Finn did not set out on his third solo album with a theme in mind. But by the time he came to call it after another track on the record, “Dizzy Heights”, it had become inescapable. “It crept up on me. I started noticing it in lots of places. You start off with a number of different threads and angles and demos, and they dictate the terms of the record. It’s only in the course of the process that you maybe get a feeling there’s a type of song emerging, or an atmosphere.”
Neil Finn was 18 when he was invited by his older brother Tim to join the trailblazing art rock band Split Enz. His career since might be measured as a series of bounds, the best-known being Crowded House, which he founded with Paul Hester and Nick Seymour after the breakup of Split Enz in 1984. Four albums, among them Crowded House and Together Alone, brought the group popular and critical acclaim around the world.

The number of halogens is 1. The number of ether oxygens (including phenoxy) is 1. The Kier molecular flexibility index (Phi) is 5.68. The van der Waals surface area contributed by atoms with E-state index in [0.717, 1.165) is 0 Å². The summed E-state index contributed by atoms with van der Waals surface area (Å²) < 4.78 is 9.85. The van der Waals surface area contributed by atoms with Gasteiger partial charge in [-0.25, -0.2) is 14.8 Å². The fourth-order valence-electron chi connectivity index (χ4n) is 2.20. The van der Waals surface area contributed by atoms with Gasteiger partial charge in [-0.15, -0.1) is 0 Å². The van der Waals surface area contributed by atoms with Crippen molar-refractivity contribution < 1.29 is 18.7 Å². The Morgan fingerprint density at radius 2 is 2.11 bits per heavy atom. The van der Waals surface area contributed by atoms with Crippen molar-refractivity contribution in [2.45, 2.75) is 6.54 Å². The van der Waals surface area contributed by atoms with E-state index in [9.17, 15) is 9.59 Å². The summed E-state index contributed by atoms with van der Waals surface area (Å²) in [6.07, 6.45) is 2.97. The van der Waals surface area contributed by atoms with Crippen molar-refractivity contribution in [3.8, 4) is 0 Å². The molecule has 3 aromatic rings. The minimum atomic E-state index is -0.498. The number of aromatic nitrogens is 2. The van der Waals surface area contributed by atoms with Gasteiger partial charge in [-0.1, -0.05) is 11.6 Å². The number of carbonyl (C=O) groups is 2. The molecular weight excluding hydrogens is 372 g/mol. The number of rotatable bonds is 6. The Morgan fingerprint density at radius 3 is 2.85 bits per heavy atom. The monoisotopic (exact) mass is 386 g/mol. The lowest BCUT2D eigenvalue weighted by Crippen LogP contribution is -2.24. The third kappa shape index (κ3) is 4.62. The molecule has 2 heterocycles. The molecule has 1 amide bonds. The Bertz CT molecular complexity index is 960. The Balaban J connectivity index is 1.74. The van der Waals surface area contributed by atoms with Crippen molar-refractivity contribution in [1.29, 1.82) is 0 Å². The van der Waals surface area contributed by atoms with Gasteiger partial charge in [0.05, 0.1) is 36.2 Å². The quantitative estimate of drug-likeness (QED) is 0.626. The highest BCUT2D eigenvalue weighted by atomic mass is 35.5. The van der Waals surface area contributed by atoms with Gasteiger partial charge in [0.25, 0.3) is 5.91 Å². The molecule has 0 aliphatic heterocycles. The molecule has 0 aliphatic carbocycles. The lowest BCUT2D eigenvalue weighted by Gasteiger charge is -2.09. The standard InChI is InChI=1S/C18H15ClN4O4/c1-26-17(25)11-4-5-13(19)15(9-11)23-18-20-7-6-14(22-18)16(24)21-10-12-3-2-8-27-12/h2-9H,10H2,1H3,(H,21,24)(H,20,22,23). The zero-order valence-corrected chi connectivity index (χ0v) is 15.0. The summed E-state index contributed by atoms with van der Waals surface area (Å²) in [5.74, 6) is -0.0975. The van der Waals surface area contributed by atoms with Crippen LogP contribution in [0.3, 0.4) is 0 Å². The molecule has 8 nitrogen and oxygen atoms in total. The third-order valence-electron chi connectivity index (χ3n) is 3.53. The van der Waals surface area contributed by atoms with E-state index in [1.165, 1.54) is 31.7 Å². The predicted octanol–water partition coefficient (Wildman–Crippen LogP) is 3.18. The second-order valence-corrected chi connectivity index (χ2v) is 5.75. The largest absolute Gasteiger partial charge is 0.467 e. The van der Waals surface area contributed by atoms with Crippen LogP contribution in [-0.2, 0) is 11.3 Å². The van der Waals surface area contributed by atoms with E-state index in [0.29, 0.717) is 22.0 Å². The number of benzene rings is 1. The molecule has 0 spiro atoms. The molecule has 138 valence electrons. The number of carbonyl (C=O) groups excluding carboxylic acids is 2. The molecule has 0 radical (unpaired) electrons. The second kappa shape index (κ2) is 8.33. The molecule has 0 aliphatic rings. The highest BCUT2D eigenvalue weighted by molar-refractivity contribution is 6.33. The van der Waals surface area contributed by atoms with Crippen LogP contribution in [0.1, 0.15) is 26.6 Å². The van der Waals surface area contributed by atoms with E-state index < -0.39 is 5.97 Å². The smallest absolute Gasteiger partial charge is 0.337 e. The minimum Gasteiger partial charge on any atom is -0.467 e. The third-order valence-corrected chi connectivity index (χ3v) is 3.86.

Along the way, there have been a host of collaborations, including with brother Tim and wife Sharon, and an array of names from Johnny Marr, Ed O’Brien, Eddie Vedder and most of Wilco. And yet Dizzy Heights unmistakably marks a fresh leap.
“I didn’t want to make it a solo record in a stripped back singer-songwriter sort of way,” says Finn. “I had a feeling Dave would be good at adding some odd shapes to the music. Which I always welcome – making things a little more expansive ... He is good at subverting things, and making things sound a bit messed up and not as obvious, rather than being too tasteful, which is always a temptation.”
Flying In The Face Of Love
Better Than TV
White Lies And Alibis
In My Blood
Lights Of New York